Review: Helmed by The Haggis Horns saxophonist Rob Mitchell, the Abstract Orchestra is a "hip-hop big band" from Leeds that specializes in jazz-fired cover versions of classic head-nodding beats. Having first impressed with a set of J Dilla interpretations in 2017, last year they turned their attention to Madlib and MF Doom's collaborative Madvillain project. As the title suggests "Madvillain 2" picks up where its predecessor left off, offering up sumptuously orchestrated, funk-fuelled and jazz-wise takes on such familiar cuts as "Meat Grinder", "Rainbows", 'Fire In The Hole" and "Operation Lifesaver". There's a tasty bonus cut, too, in the shape of the Abstract Orchestra's remix of their collab with Dabrye and MF Doom (yes, that MF Doom), "Air".
Review: This time last year, French combo Cotonete joined forces with Brazilian singer Di Melo to deliver what became one of the sleeper hits of last summer - the Latin disco/jazz-funk fusion of "A.E.I.O.U.". Here they continue their partnership with a first collaborative full length. It's a quietly impressive outing, with Di Melo's distinctive vocals rising above cuts that variously doff a cap to sultry Brazilian disco-funk, Azymuth-esque jazz-funk, soundtrack-friendly cinematic soundscapes, Astrud Gilberto style sweetness and humid salsa-funk (standout "Kilario (2019 Version)". It's a warm, loose and hazy set that feels authentically South American despite its Parisian roots.
Climbing Up My Own Life Until I Die (feat Rob Auton)
Derashe (feat Mulatu Astatke)
Review: Famed for their New Orleans style brass band covers - most notably a riotous Prodigy medley and tasty takes on Toto's "Africa" and Blackstreet's "No Diggidy" - the Hackney Colliery Band has decided to do things differently on their latest full-length excursion. As the title suggests, "Collaborations Volume 1" sees them join forces with a dizzying array of artists from the worlds of jazz, soul, funk, Afrobeat and hip-hop. The results are uniformly excellent, with highlights including the Afro-gospel brilliance of Angelique Kidjo and Roundhouse Choir hook-up "Mm Mm", the sunrise Afro-jazz breeze of Netsanet (featuring Mulatu Astatke), and the urgent stomp of percussion-laden workout "Crushing Lactic" with Tom Rogerson.
Review: Since he's such a prolific collaborator and creator of bands, it's easy to overlook the fact that Will Holland hasn't released a solo album as Quantic for almost five years. "Atlantic Oscillations", then, is a welcome return - particularly since Tru Thoughts boss Robert Luis thinks it's Holland's "most cohesive and intricate album to date". It's certainly a strong collection, with Holland wrangling multiple styles, tempos and musical influences to create cuts that defy easy categorization. While there are downtempo moments, "Atlantic Oscillations" includes more bona-fide club cuts then he's delivered in recent years, with sun-kissed disco cut "September Blues", Cuban disco-funk workout "Atlantic Oscillations" and Afro-Latin house bumper "Motivic Retrograde" standing out.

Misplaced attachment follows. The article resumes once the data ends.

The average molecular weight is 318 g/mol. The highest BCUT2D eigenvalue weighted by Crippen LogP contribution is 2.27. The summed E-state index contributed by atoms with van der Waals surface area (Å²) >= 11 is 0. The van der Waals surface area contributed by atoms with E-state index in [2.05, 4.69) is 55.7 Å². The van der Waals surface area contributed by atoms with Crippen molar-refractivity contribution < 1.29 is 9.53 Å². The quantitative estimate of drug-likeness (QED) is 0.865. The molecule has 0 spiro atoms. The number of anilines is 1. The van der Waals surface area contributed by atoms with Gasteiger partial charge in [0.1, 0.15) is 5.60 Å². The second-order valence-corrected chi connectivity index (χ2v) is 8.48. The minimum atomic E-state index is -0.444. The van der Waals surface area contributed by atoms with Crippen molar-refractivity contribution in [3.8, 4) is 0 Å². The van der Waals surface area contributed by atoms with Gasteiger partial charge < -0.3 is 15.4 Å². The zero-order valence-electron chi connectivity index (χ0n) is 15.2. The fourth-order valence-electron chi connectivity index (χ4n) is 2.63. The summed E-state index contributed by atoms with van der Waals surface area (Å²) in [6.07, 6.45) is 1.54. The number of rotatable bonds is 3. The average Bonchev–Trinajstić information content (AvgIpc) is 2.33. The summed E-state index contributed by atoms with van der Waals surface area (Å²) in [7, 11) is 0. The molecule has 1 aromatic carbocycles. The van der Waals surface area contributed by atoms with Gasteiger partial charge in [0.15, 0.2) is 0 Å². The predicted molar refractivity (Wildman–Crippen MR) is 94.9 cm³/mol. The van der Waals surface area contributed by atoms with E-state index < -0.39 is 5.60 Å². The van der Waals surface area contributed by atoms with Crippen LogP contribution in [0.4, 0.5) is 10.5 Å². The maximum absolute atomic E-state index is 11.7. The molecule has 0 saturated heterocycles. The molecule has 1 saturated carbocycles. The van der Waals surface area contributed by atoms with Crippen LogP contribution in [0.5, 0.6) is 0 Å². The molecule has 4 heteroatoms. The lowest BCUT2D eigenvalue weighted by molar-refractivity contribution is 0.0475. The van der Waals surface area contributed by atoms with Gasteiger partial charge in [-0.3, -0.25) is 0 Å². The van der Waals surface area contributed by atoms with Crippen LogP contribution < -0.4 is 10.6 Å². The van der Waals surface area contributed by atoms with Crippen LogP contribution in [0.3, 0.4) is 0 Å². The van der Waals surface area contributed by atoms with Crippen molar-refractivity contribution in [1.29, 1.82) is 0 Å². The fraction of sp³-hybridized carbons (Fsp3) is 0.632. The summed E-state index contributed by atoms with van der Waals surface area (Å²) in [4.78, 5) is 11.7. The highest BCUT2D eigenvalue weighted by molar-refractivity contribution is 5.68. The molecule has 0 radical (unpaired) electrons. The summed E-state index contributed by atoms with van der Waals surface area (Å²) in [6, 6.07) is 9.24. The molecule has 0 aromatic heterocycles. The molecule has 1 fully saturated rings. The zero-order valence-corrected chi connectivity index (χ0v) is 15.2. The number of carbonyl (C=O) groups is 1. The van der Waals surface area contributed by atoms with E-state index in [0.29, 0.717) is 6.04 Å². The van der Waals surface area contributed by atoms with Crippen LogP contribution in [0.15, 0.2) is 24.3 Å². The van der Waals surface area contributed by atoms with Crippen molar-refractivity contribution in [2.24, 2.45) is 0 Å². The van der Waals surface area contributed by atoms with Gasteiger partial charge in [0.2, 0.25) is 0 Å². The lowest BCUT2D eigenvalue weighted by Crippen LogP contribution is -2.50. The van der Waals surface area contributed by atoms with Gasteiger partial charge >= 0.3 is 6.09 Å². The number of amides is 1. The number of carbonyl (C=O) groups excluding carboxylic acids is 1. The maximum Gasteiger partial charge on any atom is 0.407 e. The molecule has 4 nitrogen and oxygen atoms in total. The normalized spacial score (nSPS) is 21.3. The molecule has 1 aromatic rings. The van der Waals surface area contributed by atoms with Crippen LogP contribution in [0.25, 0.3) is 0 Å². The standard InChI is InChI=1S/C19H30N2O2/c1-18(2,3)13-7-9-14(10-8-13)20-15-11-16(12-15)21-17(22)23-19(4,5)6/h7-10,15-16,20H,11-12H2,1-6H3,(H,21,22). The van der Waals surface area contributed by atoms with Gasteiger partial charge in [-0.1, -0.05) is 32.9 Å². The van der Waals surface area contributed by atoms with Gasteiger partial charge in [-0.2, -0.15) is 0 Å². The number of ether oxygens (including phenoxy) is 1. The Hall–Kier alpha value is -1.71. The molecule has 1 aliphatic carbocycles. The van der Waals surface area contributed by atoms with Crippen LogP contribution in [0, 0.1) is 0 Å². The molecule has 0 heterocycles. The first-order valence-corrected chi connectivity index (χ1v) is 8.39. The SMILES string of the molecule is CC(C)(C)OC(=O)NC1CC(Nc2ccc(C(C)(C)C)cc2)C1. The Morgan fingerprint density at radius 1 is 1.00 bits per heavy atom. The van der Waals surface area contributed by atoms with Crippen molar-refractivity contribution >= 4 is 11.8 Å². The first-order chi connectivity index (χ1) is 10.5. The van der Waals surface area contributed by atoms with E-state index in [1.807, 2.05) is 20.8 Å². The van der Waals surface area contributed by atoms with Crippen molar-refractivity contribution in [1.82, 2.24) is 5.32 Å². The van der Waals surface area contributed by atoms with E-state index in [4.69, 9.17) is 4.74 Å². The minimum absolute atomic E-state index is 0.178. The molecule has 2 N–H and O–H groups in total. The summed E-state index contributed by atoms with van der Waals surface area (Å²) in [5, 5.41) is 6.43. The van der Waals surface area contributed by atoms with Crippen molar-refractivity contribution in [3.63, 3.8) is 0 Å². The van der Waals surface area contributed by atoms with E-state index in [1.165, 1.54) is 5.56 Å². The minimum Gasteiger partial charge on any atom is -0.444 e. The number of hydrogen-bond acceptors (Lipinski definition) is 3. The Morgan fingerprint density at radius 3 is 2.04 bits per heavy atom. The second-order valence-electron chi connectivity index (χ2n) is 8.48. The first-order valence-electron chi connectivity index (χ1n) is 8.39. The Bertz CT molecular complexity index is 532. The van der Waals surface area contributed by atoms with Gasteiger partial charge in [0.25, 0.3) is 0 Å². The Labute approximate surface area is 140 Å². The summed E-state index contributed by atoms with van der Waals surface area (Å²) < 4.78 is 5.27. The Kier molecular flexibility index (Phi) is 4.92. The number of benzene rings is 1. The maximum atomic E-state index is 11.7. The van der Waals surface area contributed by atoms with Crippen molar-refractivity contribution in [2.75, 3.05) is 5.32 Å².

Review: David Hanke's Renegades Of Jazz project has been relatively successfully in achieving its initial aims, namely "bringing the jazz back to the dancefloor". After a three-year hiatus Hanke and company are back with a new album, "Nevertheless" - a funk-fuelled romp through bustling breakbeats, elastic double bass, fuzzy Stax style horns, jammed out piano lines and groovy guitar riffs. Hanke has roped in a number of guest vocalists and collaborators to put their stamp on the set, with stellar contributions from rapper Donnie Numeric (the hip-hop/jazz/funk fusion of "Hot Wired"), soul singer Clair Fallows (see the punchy floor-rocker "Light Me Up") and Afrika Fuentes (check the tropical funk brilliance of "Don't Break My Love").
Review: Given that he's been rather busy with 22a's jazz house band Ruby Rushton, it's quite a surprise to discover that Tenderlonious has found time to record another solo album, his first full-length solo effort for three years. It's a deep, woozy and atmospheric affair, with the storied Peckham producer flitting between jazz-funk-fuelled deep electro ("Buffalo Gurl"), lapsed lo-fi deep house ("Hard Rain", "Casey Jr"), blunted beats ("GU22"), sparkling ambient jazz ("Low Tide"), wonky futurist synthesizer grooves ("Another State Of Consciousness"), and cuts so deep, jazzy and off-kilter that they defy definition ("Aesop Thought", where his distinctive flute playing takes centre stage).